> parts are UNIX-based, which makes it easy to port UNIX apps, however
> that doesn't make the whole into a UNIX. In particular, finder was
> ported from older versions of MacOS and inherits a large part of its
> behaviour from those older versions.
>
> 		Jerome

Your definition of Unix is wrong then. Unix *only* specifies the API 
(system interface and headers) and the command-line utilities. You *are* 
confusing Unix and the distro.

Ref: http://www.opengroup.org/onlinepubs/9699919799/
September 20, 2010
Re: [OT] File type on UNIX
KennyTM~ wrote:
> Your definition of Unix is wrong then. Unix *only* specifies the API
> (system interface and headers) and the command-line utilities. You *are*
> confusing Unix and the distro.
> 
> Ref: http://www.opengroup.org/onlinepubs/9699919799/

	That's not UNIX, that's POSIX! And by that definition, Windows
would be UNIX too...

		Jerome
-- 
mailto:jeberger@free.fr
http://jeberger.free.fr
Jabber: jeberger@jabber.fr
September 20, 2010
Re: [OT] File type on UNIX
On Monday, September 20, 2010 10:43:36 Jérôme M. Berger wrote:
> KennyTM~ wrote:
> > Your definition of Unix is wrong then. Unix *only* specifies the API
> > (system interface and headers) and the command-line utilities. You *are*
> > confusing Unix and the distro.
> > 
> > Ref: http://www.opengroup.org/onlinepubs/9699919799/
> 
> 	That's not UNIX, that's POSIX! And by that definition, Windows
> would be UNIX too...
> 
> 		Jerome

Actually, technically, for an OS to be unix, it not only has to follow the 
appropriate specification, but someone has to foot the bill for it be certified. 
So, most OSes which are essentially unix aren't technically unix - Linux being a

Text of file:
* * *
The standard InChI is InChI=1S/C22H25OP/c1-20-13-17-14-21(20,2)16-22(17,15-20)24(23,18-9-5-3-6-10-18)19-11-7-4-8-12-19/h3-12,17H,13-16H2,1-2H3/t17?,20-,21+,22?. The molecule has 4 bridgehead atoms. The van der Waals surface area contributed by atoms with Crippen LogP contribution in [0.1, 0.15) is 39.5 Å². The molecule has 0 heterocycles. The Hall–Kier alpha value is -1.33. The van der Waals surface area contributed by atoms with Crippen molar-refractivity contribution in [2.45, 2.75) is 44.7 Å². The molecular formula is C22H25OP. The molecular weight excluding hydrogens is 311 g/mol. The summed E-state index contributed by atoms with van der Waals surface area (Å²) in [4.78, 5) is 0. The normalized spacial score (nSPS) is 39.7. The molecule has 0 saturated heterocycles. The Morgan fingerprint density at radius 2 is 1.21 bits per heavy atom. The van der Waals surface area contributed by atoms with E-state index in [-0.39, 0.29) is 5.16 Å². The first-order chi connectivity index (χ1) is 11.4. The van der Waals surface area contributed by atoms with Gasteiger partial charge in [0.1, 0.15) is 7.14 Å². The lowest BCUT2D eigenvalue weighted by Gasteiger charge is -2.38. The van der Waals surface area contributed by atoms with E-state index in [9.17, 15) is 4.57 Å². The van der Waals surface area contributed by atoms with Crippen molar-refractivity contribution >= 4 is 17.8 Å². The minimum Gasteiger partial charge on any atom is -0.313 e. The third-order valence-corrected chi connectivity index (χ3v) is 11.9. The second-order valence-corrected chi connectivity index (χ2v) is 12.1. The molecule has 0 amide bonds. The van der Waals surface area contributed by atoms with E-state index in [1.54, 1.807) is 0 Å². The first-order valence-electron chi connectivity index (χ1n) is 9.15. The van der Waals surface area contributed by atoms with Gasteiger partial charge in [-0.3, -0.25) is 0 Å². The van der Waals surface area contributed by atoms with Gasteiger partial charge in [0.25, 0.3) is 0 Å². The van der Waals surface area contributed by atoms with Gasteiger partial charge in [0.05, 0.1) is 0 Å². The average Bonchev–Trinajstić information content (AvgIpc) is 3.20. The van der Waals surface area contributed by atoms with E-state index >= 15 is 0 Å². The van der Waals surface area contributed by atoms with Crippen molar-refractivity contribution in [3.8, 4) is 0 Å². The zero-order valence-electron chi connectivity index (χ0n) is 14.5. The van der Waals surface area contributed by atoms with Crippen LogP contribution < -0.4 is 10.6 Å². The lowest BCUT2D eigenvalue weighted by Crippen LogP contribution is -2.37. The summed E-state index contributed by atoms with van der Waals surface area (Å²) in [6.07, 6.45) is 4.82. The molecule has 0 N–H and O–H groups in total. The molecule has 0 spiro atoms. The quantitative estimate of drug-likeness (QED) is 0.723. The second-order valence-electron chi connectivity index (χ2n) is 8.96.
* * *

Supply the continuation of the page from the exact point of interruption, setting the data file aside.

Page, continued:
prime example. Personally, I think that it's a bit silly, but that's the way it 
is (since Unix is trademarked).  Posix is a separate - albeit related - spec.

Most of the stuff which cares about file extensions or mime types is going to be 
GUI-related and that has pretty much nothing to do with either unix or posix. 
However, it is typical for Linux systems (and I assume BSD systems) to use the 
mime type primarily rather than the file extension. I had thought that Mac OS X 
was the same in that regard, but I guess not. I don't know though, since I don't 
use it.

- Jonathan M Davis
September 20, 2010
Re: [OT] File type on UNIX
On Sep 21, 10 01:43, "Jérôme M. Berger" wrote:
> KennyTM~ wrote:
>> Your definition of Unix is wrong then. Unix *only* specifies the API
>> (system interface and headers) and the command-line utilities. You *are*
>> confusing Unix and the distro.
>>
>> Ref: http://www.opengroup.org/onlinepubs/9699919799/
>
> 	That's not UNIX, that's POSIX! And by that definition, Windows
> would be UNIX too...
>
> 		Jerome

Looks like we have no point keep discussing on this since we have 
different view on what Unix means.

My points are just:
 - in the CLI the type of regular file is usually irrelevant.
 - Unix (i.e. POSIX) doesn't specify how should the desktop component 
of the operating system determine the type of a regular file. Free 
desktop environments (e.g. Gnome, KDE, XFCE) stores the file type as 
MIME type.
September 20, 2010
Re: [OT] File type on UNIX
Tue, 21 Sep 2010 02:40:18 +0800, KennyTM~ wrote:

> On Sep 21, 10 01:43, "Jérôme M. Berger" wrote:
>> KennyTM~ wrote:
>>> Your definition of Unix is wrong then. Unix *only* specifies the API
>>> (system interface and headers) and the command-line utilities. You
>>> *are* confusing Unix and the distro.
>>>
>>> Ref: http://www.opengroup.org/onlinepubs/9699919799/
>>
>> 	That's not UNIX, that's POSIX! And by that definition, Windows
>> would be UNIX too...
>>
>> 		Jerome
> 
> Looks like we have no point keep discussing on this since we have
> different view on what Unix means.
> 
> My points are just:
>   - in the CLI the type of regular file is usually irrelevant. - Unix
>   (i.e. POSIX) doesn't specify how should the desktop component
> of the operating system determine the type of a regular file. Free
> desktop environments (e.g. Gnome, KDE, XFCE) stores the file type as
> MIME type.

The post by Jonathan M Davis ( http://www.digitalmars.com/webnews/
newsgroups.php?art_group=digitalmars.D&article_id=117660 ) was the most 
informative post in this thread. You should both study that carefully.